See, kids, this is what happens when you sleep through history class.

        • @[email protected]
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          82 months ago

          I think I paid attention pretty well in my senior seminar on the Korean war but if you want I can link you my final paper on it if you want to make sure.

          Assuming you have the American high school understanding of the war where the evil north invaded the free south and the benevolent u.s. came to the rescue, I’d recommend you read Bruce Cummings book on the subject to give some insight into what really happened. If you want a more condensed version refer to the comment I gave for the other guy.

  • @natarey
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    212 months ago

    “Unknowingly”

  • @AllonzeeLV
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    2 months ago

    I’m sure their private shareholders are absolutely thrilled with slave labor making them a few extra cents per share.

    It’s insane what we allow people to do to people in the name of “just business” profiteering.

    CEOs of the offenders at the time, and anyone who signed off on this, should go to prison. Instead, at most (and likely nothing at all), their companies will receive a fine far less than what they saved using slave labor, which means they’ll keep doing similar things.

  • @[email protected]
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    142 months ago

    Difficult to manage their supply chains? This means look the other way.

    If they really wanted to, they could very easily avoid north Korean outsourcing. I have never accidentally outsourced to north Korea.

    Check the contracts as part of the investigation. If there was no requirement to keep confidentiality or prevent the use ofnslave labor, its willful. If there was and there were nonchecks, its effectively the same thing.

    Fine the company double the total amount they paid to outsource at a minimum. It would be interesting if we had fines based on total revenue. As an original for amazon, that’s a huge chunk of change. Of course, the company would be legally distant from the main ownership, but one can dream.

    • @[email protected]
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      132 months ago

      I think the actual cause of this is outsourcing to China where you have no transparency as to who actually does the work. It’s nearly impossible to outsource to NK from inside the USA, but it’s pretty trivial to do it inside China.

      My guess is that the work got outsourced twice with one Chinese middeman company keeping the difference.

      • @[email protected]
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        32 months ago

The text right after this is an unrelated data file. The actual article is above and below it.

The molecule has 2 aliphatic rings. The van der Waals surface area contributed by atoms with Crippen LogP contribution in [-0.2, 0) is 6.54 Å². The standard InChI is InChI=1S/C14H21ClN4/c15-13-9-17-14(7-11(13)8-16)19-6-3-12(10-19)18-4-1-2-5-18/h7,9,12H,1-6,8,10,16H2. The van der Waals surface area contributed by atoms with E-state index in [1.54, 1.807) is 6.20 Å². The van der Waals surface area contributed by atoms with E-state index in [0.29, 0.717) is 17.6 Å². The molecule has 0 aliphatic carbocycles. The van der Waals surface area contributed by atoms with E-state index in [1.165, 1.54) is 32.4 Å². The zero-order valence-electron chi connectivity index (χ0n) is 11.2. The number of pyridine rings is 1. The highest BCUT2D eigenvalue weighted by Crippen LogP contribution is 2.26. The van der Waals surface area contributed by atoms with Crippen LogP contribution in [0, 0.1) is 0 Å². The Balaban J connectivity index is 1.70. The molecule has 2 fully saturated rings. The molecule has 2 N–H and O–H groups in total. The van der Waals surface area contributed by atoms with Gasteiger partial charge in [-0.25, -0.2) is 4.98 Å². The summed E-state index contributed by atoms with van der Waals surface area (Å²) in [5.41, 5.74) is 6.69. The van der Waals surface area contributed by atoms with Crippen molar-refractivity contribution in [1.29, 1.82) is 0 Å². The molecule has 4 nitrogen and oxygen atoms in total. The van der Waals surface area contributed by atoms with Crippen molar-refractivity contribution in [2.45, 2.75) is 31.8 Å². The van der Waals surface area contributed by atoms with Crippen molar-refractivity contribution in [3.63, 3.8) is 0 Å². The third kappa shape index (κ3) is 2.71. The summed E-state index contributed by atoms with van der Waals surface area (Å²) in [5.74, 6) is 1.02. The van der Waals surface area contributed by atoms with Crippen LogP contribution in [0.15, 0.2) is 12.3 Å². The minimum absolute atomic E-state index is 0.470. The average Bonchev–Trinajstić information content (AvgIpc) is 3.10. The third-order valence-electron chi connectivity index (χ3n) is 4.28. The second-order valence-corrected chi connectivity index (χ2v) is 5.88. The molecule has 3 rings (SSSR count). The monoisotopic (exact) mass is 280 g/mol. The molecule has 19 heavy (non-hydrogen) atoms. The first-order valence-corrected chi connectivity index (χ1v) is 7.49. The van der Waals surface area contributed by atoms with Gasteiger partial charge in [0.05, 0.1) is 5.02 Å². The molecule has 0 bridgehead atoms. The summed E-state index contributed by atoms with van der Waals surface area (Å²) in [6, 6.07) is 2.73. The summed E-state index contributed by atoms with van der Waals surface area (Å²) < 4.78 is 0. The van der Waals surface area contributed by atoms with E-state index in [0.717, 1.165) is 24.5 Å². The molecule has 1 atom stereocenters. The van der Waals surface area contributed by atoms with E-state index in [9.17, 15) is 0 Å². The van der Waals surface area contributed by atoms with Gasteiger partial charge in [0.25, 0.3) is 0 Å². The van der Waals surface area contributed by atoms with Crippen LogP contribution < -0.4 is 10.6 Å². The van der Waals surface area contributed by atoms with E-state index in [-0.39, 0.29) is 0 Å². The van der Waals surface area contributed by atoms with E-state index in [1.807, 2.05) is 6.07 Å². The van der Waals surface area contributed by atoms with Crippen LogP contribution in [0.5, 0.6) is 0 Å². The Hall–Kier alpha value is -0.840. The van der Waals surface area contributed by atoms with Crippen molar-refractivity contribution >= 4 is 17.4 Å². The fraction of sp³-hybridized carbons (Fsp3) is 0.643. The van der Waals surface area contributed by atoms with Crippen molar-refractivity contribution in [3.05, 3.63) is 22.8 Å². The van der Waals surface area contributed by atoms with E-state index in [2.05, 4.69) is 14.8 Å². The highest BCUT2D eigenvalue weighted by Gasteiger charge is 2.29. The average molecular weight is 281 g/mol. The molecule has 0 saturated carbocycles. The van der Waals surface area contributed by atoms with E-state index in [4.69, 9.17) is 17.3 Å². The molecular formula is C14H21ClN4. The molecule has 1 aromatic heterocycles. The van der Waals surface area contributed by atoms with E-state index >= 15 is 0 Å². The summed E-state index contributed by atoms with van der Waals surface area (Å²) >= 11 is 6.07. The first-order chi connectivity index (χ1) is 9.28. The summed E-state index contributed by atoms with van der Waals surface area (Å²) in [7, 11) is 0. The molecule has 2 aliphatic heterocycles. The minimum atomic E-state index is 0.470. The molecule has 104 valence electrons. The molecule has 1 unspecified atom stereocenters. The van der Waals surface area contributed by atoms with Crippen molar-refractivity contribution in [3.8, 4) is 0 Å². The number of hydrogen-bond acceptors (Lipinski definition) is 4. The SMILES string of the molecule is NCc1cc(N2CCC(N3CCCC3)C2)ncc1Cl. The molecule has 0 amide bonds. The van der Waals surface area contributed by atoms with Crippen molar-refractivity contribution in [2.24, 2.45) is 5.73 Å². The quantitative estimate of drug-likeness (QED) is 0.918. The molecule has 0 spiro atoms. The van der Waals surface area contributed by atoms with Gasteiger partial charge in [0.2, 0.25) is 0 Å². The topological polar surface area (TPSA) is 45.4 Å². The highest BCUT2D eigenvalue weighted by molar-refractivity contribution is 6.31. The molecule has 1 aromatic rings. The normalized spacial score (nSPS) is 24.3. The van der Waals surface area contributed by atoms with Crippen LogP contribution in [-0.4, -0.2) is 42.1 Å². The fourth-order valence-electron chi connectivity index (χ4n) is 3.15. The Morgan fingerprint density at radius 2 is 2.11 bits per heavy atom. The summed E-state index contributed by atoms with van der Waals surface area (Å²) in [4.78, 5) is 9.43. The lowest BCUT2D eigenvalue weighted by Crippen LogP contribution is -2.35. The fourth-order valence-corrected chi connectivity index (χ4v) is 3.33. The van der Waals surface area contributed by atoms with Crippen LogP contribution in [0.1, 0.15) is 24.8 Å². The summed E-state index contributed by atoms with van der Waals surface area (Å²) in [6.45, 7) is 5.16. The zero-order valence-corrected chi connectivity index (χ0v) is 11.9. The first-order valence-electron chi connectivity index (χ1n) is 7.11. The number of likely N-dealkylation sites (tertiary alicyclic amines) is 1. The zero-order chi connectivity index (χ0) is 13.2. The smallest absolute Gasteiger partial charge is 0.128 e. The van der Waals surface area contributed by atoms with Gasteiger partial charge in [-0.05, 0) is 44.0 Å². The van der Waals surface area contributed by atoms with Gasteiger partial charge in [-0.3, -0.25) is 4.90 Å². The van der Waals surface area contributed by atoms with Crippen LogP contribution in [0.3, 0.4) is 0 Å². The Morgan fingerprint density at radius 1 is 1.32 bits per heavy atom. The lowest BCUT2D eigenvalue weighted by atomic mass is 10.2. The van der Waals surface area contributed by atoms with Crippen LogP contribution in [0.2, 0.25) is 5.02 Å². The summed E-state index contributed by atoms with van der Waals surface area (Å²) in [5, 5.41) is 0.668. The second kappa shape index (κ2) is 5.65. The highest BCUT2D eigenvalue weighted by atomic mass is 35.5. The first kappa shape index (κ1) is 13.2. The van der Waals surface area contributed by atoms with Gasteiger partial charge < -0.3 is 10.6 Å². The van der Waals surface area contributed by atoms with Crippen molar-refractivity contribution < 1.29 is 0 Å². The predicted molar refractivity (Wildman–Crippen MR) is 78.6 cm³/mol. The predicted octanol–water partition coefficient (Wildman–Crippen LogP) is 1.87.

Oh, I don’t doubt that. However the fact that presumable neither of us work in outsourcing and can deduce that makes it seem willful ignorance.

  • AutoTL;DRB
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    52 months ago

    This is the best summary I could come up with:


    It’s unclear how the files ended up in this tightly controlled portion of the internet, but the researchers who analyzed them told CNN they appear to be the result of work that was unknowingly outsourced to North Korean workers.

    Roy found a new North Korean website that outside visitors didn’t need a password to access, unlocking a trove of animation sketches, and shared them with the Stimson Center, a Washington-based think tank.

    The discovery raises questions about the ability of US tech and creative arts companies to control their supply chains and avoid work that could inadvertently violate sanctions banning countries from doing business with North Korea.

    “Seemingly fueled by the desire for unreasonably low-cost labor, foreign media companies continue to subcontract animation work to SEK Studio,” the Treasury Department said in a statement announcing the sanctions.

    Battered by sanctions and strapped for cash, the North Korean regime has turned to thousands of IT workers living abroad to bring in hard currency, according to US officials and private experts.

    “Treasury remains concerned about North Korean efforts to generate revenue for their weapons programs, including through cybercrime and the abuse of contractors, and urges industry to be vigilant against any attempts to evade sanctions,” the spokesperson said in a statement.


    The original article contains 1,576 words, the summary contains 202 words. Saved 87%. I’m a bot and I’m open source!